Revenue generated by World of Warcraft in China is falling as the popular online game ages, despite an increase in players, according to the game's local operator.
China is believed to have more Warcraft players than any other nation, at almost six million registered accounts and as many as 660,000 playing simultaneously.
New data on the game's performance in China was revealed in figures released by The9 Ltd, which operates the game in China under a licensing deal with the US-based developer, Blizzard Entertainment, a division of Vivendi Universal.
Jun Zhu, chairman and chief executive at The9, told analysts last week that Chinese Warcraft enthusiasts paid a total of $29.1m to play over the past three months, a fall of 10 per cent from $32m in the previous quarter.
Income from Warcraft in China is significant for Vivendi Games, which reported pre-tax profits of $31m in the third quarter.
Blizzard and Vivendi take approximately 39 per cent of the Chinese players' initial sign-up payment and 22 per cent of fees thereafter, according to The9.
The9 ate into its own profits by investing approximately $5m in setting up a new server centre for the game, following player complaints and rumours of pressure from Blizzard.
This helped make room for a marginal increase in peak concurrent users to more than 660,000 shortly after the end of the quarter.
The fall in revenue comes as long-term users begin to desert the aging game in China. The9 is hoping that the forthcoming Warcraft expansion pack, The Burning Crusade, will win these players back.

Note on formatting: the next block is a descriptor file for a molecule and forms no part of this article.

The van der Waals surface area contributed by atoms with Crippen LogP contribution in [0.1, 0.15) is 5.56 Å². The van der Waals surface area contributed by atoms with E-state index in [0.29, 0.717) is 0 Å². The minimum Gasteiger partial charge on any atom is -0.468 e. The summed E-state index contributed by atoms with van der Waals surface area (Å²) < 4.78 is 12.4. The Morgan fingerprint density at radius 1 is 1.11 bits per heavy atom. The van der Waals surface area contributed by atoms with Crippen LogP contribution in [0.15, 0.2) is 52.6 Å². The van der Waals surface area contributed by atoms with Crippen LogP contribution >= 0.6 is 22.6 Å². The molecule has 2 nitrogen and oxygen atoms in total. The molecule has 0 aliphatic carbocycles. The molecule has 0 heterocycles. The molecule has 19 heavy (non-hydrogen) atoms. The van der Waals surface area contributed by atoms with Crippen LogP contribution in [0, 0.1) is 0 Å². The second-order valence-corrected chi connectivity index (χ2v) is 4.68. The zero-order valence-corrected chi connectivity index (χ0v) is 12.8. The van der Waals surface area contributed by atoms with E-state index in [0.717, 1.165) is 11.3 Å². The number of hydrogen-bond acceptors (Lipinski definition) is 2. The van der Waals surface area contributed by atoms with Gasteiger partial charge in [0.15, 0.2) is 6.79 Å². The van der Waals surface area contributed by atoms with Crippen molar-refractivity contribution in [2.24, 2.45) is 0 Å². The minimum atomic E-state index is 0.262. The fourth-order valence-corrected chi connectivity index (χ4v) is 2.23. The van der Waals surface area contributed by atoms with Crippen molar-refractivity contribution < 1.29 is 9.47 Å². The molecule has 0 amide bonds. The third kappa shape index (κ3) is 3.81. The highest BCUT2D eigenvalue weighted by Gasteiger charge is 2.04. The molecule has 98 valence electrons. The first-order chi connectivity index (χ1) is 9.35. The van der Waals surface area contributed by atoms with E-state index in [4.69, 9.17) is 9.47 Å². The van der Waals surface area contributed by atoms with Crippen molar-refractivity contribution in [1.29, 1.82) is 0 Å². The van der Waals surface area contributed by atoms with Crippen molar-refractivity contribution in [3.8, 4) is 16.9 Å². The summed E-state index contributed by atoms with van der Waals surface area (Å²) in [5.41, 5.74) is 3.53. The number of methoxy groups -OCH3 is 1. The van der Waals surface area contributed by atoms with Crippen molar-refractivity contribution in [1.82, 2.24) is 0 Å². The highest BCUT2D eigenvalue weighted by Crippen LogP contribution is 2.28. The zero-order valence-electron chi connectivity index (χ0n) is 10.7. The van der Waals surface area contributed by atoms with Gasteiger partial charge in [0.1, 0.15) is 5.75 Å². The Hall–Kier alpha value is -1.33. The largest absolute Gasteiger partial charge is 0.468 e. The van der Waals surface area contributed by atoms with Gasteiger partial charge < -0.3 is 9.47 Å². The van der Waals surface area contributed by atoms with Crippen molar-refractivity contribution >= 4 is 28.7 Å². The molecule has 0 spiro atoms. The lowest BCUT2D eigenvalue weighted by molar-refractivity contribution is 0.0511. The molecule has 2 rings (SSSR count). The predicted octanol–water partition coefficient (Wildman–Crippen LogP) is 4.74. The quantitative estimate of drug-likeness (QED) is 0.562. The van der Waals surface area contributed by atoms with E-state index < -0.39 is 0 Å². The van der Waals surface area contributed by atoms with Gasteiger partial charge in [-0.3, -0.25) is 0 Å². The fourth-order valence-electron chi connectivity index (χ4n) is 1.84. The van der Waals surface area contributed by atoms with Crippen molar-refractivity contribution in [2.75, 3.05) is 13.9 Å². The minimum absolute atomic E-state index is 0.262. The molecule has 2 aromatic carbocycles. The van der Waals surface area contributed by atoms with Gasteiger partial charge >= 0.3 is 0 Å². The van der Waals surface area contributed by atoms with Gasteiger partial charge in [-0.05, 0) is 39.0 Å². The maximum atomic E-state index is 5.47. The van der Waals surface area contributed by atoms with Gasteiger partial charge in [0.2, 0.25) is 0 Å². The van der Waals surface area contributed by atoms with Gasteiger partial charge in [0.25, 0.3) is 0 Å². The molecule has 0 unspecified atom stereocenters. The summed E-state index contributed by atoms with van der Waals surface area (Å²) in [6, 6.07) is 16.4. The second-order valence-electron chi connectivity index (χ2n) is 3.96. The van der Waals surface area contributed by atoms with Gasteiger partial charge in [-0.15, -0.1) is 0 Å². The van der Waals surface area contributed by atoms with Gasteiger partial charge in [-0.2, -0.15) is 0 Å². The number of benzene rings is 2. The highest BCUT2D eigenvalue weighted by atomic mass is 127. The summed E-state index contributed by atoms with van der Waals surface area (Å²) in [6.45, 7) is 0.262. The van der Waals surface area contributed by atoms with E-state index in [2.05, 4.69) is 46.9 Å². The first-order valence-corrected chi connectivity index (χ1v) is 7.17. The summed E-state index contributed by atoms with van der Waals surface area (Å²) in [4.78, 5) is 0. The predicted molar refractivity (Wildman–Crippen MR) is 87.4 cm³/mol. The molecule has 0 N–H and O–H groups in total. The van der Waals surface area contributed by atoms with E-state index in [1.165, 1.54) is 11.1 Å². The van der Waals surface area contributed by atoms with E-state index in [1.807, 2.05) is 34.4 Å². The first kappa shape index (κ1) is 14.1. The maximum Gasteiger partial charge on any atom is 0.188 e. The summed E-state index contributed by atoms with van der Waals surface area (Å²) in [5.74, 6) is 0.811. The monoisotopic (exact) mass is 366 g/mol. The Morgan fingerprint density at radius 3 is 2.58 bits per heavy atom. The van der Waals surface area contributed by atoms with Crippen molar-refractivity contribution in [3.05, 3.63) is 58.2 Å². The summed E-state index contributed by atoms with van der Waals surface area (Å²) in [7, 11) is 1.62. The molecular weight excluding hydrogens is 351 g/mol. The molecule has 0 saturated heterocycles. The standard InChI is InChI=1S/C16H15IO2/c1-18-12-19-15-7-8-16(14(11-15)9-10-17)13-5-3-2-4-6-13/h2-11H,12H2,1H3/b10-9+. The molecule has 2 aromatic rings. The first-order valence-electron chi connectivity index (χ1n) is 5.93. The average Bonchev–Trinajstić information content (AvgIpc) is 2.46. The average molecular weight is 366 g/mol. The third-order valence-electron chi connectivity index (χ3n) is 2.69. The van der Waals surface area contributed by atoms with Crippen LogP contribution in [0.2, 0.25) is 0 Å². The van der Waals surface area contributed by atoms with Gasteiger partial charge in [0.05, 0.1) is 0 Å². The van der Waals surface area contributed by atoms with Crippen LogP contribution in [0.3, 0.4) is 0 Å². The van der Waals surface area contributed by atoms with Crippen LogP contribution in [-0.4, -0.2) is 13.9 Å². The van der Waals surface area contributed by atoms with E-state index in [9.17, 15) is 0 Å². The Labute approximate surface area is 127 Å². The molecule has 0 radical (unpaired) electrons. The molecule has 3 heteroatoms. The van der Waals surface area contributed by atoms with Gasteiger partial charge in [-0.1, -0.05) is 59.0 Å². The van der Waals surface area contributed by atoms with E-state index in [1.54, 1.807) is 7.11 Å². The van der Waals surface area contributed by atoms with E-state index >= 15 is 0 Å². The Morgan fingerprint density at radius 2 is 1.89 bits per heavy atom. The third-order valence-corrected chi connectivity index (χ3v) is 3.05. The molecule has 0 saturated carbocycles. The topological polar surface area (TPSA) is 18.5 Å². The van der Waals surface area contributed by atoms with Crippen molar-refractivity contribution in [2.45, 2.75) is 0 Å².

"We believe that when we launch Burning Crusade in China, a lot of the old users will come back to play again, and we will also attract a lot of new users," said Zhu.
The eagerly-awaited expansion could boost the number of players to as high as one million during peak hours next year, predicted China-based Deutsche Bank analyst William Bao Bean in a report issued last month.
However, The9 and Blizzard have still not signed a deal to distribute the expansion, despite negotiations lasting more than a year. Zhu said three months ago that he believed the discussions were almost complete.
Burning Crusade is scheduled for launch in most countries in mid-January 2007. It will be made available in China, Taiwan and Hong Kong "as quickly as possible after that", according to a statement on Blizzard's website.
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